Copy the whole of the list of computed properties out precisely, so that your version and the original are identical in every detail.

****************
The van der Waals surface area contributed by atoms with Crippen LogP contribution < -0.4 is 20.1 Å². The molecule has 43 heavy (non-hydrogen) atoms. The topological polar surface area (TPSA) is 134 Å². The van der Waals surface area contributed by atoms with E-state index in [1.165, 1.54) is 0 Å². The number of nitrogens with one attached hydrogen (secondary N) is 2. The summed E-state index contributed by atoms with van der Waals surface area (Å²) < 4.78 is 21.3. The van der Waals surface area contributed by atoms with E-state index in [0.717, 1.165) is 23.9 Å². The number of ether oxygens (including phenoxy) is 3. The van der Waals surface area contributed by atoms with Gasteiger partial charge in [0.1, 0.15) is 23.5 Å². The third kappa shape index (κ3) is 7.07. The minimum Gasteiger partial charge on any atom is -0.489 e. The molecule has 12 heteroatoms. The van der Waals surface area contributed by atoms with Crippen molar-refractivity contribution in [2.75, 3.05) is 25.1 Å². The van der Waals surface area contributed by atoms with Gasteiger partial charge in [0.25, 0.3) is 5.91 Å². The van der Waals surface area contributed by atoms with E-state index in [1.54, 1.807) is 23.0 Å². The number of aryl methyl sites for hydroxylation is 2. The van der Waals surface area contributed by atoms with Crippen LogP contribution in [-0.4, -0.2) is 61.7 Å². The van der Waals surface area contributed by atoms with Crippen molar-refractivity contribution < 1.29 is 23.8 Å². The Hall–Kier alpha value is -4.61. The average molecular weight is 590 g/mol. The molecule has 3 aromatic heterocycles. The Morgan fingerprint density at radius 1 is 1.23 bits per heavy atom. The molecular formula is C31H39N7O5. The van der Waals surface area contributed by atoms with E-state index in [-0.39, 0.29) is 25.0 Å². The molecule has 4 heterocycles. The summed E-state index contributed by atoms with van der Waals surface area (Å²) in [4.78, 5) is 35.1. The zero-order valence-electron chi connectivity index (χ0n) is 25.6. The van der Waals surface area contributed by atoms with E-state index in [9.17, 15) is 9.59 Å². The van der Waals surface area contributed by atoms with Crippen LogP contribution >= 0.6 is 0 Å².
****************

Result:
The van der Waals surface area contributed by atoms with Crippen LogP contribution < -0.4 is 20.1 Å². The molecule has 43 heavy (non-hydrogen) atoms. The topological polar surface area (TPSA) is 134 Å². The van der Waals surface area contributed by atoms with E-state index in [1.165, 1.54) is 0 Å². The number of nitrogens with one attached hydrogen (secondary N) is 2. The summed E-state index contributed by atoms with van der Waals surface area (Å²) < 4.78 is 21.3. The van der Waals surface area contributed by atoms with E-state index in [0.717, 1.165) is 23.9 Å². The number of ether oxygens (including phenoxy) is 3. The van der Waals surface area contributed by atoms with Gasteiger partial charge in [0.1, 0.15) is 23.5 Å². The third kappa shape index (κ3) is 7.07. The minimum Gasteiger partial charge on any atom is -0.489 e. The molecule has 12 heteroatoms. The van der Waals surface area contributed by atoms with Crippen molar-refractivity contribution in [2.75, 3.05) is 25.1 Å². The van der Waals surface area contributed by atoms with Gasteiger partial charge in [0.25, 0.3) is 5.91 Å². The van der Waals surface area contributed by atoms with E-state index in [1.54, 1.807) is 23.0 Å². The number of aryl methyl sites for hydroxylation is 2. The van der Waals surface area contributed by atoms with Crippen LogP contribution in [-0.4, -0.2) is 61.7 Å². The van der Waals surface area contributed by atoms with Crippen molar-refractivity contribution < 1.29 is 23.8 Å². The Hall–Kier alpha value is -4.61. The average molecular weight is 590 g/mol. The molecule has 3 aromatic heterocycles. The Morgan fingerprint density at radius 1 is 1.23 bits per heavy atom. The molecular formula is C31H39N7O5. The van der Waals surface area contributed by atoms with E-state index in [-0.39, 0.29) is 25.0 Å². The molecule has 4 heterocycles. The summed E-state index contributed by atoms with van der Waals surface area (Å²) in [4.78, 5) is 35.1. The zero-order valence-electron chi connectivity index (χ0n) is 25.6. The van der Waals surface area contributed by atoms with E-state index in [9.17, 15) is 9.59 Å². The van der Waals surface area contributed by atoms with Crippen LogP contribution >= 0.6 is 0 Å².